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Federal Court in New York Court Finds No Implied Attorney-Client Relationship

Lawyers for the Profession® Alert

October 29, 2015
Lawyers for the Profession® Alert

Makhoul v. Watt, Tieder, Hoffar & Fitzgerald, LLP, 2015 WL 5158477 (E.D.N.Y. September 2, 2015)

Brief Summary

Plaintiffs, George Makhoul ("Makhoul"), individually and in his capacity as successor-in-interest to M.E.S., Inc. ("MES", collectively "plaintiffs"), filed a legal malpractice action against defendants. The complaint alleges that defendants jointly represented both their own client, Safeco Insurance Company of America ("Safeco"), and plaintiffs in negotiations with the U.S. Army Corps of Engineers ("COE") following MES's default terminations on three federally funded projects bonded by Safeco. Plaintiffs asserted claims for legal malpractice, breach of fiduciary duty, tortious interference with contract, and unjust enrichment, which were all premised upon an attorney-client relationship between plaintiffs and defendants. The court concluded there was no attorney-client relationship, and defendants' motion for summary judgment was granted.

Complete Summary

Makhoul, president and sole officer and shareholder of MES, executed two indemnity agreements in favor of Safeco for three federally funded projects bonded by Safeco. The indemnity agreements contractually obligated plaintiffs to indemnify Safeco for any losses it incurred in fulfilling plaintiff's obligations under the three projects. Based on the COE's determination that MES had defaulted in its contractual obligations on each of three projects, the COE issued formal cure notices to MES, as well as Safeco and demanded that Safeco complete the projects pursuant to Safeco's obligations under certain performance and payment bonds as surety in the case. After receiving the default notices, Safeco hired defendants as outside counsel to advise and represent Safeco in responding to the bond demand letters.  

Plaintiff filed an action against defendants alleging that defendants were representing Safeco and his company, MES, during the negotiations with the COE, but failed to advise his company of its legal rights when the government defaulted on contracts for three projects. Plaintiff asserted claims for legal malpractice, breach of fiduciary duty, tortious interference with contract and unjust enrichment. Plaintiffs alleged they met with Safeco and defendants on March 26, 2008, to discuss the defaults and strategy to move forward. During this meeting, defendants allegedly advised Makhoul that it could "simultaneously represent Safeco and plaintiffs in connection with the takeover and completion of the [projects] and any related negotiations with the COE."

With respect to the legal malpractice claim, the court considered the following factors to determine whether an attorney-client relationship existed between plaintiffs and defendants:

1) whether a fee arrangement was entered into or a fee paid; 2) whether a written contract or retainer agreement existed indicating that the attorneys accepted representation; 3) whether there was an informal relationship whereby the attorneys performed legal services gratuitously; 4) whether the attorneys actually represented the individual in one aspect of the matter (e.g., at a deposition); 5) whether the attorneys excluded the individual from some aspect of the litigation in order to protect another (or a) client's interest; and 6) whether the purported client believed that the attorneys were representing him and whether this belief was reasonable.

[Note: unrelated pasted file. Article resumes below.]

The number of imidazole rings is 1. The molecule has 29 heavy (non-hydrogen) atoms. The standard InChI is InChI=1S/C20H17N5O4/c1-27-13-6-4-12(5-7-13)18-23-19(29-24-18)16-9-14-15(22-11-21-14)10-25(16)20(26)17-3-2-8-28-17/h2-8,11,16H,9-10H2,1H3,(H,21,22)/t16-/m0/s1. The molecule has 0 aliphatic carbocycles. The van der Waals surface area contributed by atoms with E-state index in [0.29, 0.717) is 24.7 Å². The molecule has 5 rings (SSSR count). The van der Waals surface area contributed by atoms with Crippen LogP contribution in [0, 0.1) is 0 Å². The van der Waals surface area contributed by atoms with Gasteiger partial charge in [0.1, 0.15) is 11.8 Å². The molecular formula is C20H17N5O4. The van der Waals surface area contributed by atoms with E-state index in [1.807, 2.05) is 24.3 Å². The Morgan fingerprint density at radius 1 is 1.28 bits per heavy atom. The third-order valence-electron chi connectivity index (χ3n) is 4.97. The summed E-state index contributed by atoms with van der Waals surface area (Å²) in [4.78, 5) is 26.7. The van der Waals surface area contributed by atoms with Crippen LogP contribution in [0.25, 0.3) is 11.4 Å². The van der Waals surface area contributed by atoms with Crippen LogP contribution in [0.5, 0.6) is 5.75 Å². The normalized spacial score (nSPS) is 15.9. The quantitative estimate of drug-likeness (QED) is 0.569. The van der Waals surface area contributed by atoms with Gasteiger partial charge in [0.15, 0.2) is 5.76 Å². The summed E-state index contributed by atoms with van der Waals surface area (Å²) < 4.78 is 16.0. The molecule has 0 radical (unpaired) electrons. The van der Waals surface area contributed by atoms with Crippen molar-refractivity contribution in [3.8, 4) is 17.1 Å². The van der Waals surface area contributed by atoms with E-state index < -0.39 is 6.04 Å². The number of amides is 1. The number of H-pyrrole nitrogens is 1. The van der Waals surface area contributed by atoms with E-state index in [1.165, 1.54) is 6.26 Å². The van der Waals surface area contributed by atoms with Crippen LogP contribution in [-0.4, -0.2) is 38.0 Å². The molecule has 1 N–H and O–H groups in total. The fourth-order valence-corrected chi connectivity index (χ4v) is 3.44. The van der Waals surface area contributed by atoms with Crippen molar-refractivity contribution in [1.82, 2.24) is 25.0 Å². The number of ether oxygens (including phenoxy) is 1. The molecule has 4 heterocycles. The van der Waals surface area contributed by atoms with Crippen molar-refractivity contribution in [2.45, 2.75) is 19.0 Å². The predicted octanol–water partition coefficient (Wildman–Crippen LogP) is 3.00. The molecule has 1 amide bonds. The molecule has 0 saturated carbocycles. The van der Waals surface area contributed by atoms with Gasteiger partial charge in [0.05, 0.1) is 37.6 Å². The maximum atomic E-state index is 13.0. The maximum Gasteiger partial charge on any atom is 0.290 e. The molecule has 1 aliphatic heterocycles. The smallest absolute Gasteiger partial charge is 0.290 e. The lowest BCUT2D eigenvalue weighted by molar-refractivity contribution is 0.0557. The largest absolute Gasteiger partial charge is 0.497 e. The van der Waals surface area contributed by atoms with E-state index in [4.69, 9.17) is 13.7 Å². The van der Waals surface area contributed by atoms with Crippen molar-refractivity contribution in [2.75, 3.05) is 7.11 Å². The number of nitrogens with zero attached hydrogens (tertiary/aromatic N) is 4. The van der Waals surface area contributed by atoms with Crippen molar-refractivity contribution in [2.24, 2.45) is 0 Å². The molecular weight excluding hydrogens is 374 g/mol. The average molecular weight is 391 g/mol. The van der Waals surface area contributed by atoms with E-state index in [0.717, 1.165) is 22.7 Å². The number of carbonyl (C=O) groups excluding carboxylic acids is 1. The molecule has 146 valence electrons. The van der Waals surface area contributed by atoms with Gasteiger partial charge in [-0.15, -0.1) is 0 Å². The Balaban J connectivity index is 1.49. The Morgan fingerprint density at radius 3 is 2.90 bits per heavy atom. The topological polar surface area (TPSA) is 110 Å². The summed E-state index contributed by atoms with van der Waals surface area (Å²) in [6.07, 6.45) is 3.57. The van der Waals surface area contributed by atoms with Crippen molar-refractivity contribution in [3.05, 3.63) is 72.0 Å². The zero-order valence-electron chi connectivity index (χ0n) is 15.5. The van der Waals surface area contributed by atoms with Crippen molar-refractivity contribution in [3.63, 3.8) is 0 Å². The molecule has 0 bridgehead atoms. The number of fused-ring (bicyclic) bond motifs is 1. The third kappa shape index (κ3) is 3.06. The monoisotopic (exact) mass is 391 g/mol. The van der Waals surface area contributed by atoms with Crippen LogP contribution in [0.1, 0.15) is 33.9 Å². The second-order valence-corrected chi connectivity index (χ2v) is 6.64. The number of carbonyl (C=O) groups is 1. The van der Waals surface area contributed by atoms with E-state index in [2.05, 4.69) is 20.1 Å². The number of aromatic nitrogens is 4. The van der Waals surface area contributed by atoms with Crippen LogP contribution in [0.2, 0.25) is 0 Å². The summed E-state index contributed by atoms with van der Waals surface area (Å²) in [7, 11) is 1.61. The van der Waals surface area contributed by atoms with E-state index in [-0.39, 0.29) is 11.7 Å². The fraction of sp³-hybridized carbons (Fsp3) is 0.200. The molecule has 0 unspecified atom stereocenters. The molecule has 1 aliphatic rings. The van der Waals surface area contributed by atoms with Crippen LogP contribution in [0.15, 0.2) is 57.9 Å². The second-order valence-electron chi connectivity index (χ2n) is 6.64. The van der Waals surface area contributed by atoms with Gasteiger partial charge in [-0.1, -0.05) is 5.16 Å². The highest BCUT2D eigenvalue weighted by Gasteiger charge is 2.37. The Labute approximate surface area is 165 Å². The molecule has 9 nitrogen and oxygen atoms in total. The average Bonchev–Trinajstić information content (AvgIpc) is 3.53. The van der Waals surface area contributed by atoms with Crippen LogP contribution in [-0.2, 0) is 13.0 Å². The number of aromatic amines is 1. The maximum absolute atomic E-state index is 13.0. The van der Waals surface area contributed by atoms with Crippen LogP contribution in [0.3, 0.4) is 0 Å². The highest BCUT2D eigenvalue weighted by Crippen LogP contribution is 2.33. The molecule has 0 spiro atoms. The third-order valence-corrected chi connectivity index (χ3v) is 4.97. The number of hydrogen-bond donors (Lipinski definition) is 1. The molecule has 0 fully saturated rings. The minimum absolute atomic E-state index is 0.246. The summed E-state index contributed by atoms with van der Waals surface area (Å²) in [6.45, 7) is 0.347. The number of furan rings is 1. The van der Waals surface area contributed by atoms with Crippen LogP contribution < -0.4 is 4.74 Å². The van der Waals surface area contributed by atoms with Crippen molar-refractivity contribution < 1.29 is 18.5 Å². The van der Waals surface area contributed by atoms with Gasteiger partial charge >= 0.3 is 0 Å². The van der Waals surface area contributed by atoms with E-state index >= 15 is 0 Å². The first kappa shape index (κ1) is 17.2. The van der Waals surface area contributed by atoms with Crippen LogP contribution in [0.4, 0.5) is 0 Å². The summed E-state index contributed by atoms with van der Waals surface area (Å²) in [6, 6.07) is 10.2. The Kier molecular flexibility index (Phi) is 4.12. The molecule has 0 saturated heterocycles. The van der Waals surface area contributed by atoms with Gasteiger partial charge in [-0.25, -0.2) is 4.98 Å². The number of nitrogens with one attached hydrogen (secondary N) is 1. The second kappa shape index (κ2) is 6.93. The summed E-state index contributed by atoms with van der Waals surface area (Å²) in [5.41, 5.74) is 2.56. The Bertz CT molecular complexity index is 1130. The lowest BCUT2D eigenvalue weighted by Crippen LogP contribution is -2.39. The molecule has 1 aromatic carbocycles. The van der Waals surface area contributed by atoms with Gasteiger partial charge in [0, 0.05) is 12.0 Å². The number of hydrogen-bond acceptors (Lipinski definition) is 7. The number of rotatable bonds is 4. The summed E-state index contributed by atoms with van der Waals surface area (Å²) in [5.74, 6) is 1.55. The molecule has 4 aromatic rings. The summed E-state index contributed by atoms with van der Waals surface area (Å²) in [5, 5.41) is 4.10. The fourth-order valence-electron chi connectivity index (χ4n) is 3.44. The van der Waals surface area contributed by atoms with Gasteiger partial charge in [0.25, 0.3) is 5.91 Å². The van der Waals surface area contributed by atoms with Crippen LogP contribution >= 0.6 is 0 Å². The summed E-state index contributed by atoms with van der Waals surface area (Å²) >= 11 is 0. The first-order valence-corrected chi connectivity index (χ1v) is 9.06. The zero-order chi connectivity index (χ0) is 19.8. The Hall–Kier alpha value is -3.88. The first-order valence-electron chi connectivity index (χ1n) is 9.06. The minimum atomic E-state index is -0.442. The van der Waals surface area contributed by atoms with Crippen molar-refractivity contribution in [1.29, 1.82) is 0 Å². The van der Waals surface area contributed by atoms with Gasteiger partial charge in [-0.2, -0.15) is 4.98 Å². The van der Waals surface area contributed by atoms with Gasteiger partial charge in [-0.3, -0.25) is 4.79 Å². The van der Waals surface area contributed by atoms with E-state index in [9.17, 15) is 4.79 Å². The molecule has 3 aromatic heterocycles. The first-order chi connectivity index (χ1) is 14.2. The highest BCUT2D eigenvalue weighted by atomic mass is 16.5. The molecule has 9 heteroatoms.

In weighing these factors, the court found that plaintiffs failed to demonstrate the existence any attorney-client relationship between plaintiffs and defendants. There were no documents, such as a written retainer agreement, a letter of engagement, cancelled checks or any other documents, reflecting payments to defendants from plaintiffs, which would support any fee arrangement. Further, plaintiffs provided no evidence to show that defendants actually represented plaintiffs in one aspect in the matter. Plaintiffs argued they met with defendants on several occasions to discuss many issues regarding the defaults, project completion strategies, and how to respond to the demands. The court rejected this argument, however, finding that:

[m]ere participation in meetings with [defendants] and Safeco, and sharing project documents with [defendants] — as plaintiffs were required to do under the indemnity agreement — [was] ambiguous at best and, if anything, [was] more consistent with the contractual indemnitor-indemnitee relationship that existed between Safeco and plaintiffs than a purported, unmemoralized attorney-client relationship between plaintiffs and [defendants], who were clearly retained by Safeco.

The court concluded that plaintiffs failed to establish an attorney-client relationship.

The court also rejected plaintiffs' claims for breach of fiduciary duty, tortious interference with a contract and unjust enrichment, which were all premised upon the alleged existence of an attorney-client relationship between plaintiffs and defendants. Defendants' motion for summary judgment was therefore granted.

Significance of Opinion

This decision is significant because the court provides a thorough discussion of the relevant factors that courts should consider in determining whether there was an implied attorney-client relationship.

For more information, please contact Terrence P. McAvoy or Yolyvee Y. Gordon.

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